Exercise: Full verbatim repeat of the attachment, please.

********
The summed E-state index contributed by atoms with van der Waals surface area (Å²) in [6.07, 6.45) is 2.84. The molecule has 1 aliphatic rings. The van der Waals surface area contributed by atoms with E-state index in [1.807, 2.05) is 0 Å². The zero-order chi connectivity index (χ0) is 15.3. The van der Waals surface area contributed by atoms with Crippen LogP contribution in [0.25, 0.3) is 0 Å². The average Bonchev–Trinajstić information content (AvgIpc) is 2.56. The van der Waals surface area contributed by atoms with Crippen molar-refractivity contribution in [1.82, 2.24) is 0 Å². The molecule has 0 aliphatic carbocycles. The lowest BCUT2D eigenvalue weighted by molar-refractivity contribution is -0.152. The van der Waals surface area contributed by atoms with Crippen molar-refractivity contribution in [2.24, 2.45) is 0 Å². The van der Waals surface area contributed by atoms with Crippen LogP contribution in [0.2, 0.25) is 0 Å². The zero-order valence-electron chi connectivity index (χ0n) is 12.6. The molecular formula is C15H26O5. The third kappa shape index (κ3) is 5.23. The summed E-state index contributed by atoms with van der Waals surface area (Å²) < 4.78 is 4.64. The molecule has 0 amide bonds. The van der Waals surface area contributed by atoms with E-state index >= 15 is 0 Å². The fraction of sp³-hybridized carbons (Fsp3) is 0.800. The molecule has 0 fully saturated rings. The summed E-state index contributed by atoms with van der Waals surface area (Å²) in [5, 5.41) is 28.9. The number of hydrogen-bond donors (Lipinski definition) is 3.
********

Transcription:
The summed E-state index contributed by atoms with van der Waals surface area (Å²) in [6.07, 6.45) is 2.84. The molecule has 1 aliphatic rings. The van der Waals surface area contributed by atoms with E-state index in [1.807, 2.05) is 0 Å². The zero-order chi connectivity index (χ0) is 15.3. The van der Waals surface area contributed by atoms with Crippen LogP contribution in [0.25, 0.3) is 0 Å². The average Bonchev–Trinajstić information content (AvgIpc) is 2.56. The van der Waals surface area contributed by atoms with Crippen molar-refractivity contribution in [1.82, 2.24) is 0 Å². The molecule has 0 aliphatic carbocycles. The lowest BCUT2D eigenvalue weighted by molar-refractivity contribution is -0.152. The van der Waals surface area contributed by atoms with Crippen molar-refractivity contribution in [2.24, 2.45) is 0 Å². The van der Waals surface area contributed by atoms with Crippen LogP contribution in [0.2, 0.25) is 0 Å². The zero-order valence-electron chi connectivity index (χ0n) is 12.6. The molecular formula is C15H26O5. The third kappa shape index (κ3) is 5.23. The summed E-state index contributed by atoms with van der Waals surface area (Å²) < 4.78 is 4.64. The molecule has 0 amide bonds. The van der Waals surface area contributed by atoms with E-state index >= 15 is 0 Å². The fraction of sp³-hybridized carbons (Fsp3) is 0.800. The molecule has 0 fully saturated rings. The summed E-state index contributed by atoms with van der Waals surface area (Å²) in [5, 5.41) is 28.9. The number of hydrogen-bond donors (Lipinski definition) is 3.